Where does the new inter­est in the “his­tory of cap­i­tal­ism” come from? I’d sug­gest the fol­low­ing rudi­ments of an answer. The finan­cial cri­sis of 2008-09 has clearly placed cer­tain issues of his­tori­ciza­tion on the agenda. If the accel­er­ated and seem­ingly unstop­pable drive for the “flat­ten­ing” of the world through a process of neolib­eral glob­al­iza­tion since the early 1990s has not actu­ally brought us to a per­ma­nently unfold­ing and self-reproducing neolib­eral present, but has rather encoun­tered severe struc­tural prob­lems, then how do we his­tori­cize this cur­rent time? That is, how do we under­stand the con­tem­po­rary cri­sis of cap­i­tal­ism, in all its polit­i­cal and social ram­i­fi­ca­tions, in rela­tion to longer-run processes of cap­i­tal­ist restruc­tur­ing and their log­ics of devel­op­ment and dif­fi­culty; and how do we locate the his­tory of the present inside a larger-scale frame­work of peri­ods and conjunctures?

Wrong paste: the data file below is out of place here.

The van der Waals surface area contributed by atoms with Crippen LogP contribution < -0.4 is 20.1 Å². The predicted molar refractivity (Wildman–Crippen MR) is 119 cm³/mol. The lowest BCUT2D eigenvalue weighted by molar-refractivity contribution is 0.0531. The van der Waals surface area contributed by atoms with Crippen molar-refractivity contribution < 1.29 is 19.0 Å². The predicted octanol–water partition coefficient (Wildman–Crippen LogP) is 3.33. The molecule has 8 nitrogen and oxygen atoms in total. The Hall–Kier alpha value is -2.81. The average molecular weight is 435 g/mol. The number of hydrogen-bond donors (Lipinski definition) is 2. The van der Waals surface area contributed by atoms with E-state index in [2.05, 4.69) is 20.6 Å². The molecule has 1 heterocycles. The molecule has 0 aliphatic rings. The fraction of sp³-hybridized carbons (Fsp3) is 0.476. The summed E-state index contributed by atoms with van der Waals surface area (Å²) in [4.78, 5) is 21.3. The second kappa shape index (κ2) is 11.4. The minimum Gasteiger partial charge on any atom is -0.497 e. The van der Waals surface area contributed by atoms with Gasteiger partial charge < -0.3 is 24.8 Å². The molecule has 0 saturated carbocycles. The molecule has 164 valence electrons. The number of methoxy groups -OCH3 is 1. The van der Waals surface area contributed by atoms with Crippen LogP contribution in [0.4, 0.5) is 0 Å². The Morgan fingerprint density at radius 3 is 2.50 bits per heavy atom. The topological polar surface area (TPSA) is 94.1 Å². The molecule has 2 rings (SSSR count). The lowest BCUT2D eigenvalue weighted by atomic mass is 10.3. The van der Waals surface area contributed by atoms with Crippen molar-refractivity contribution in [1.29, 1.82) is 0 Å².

posted by user-inactivated: 1541 days ago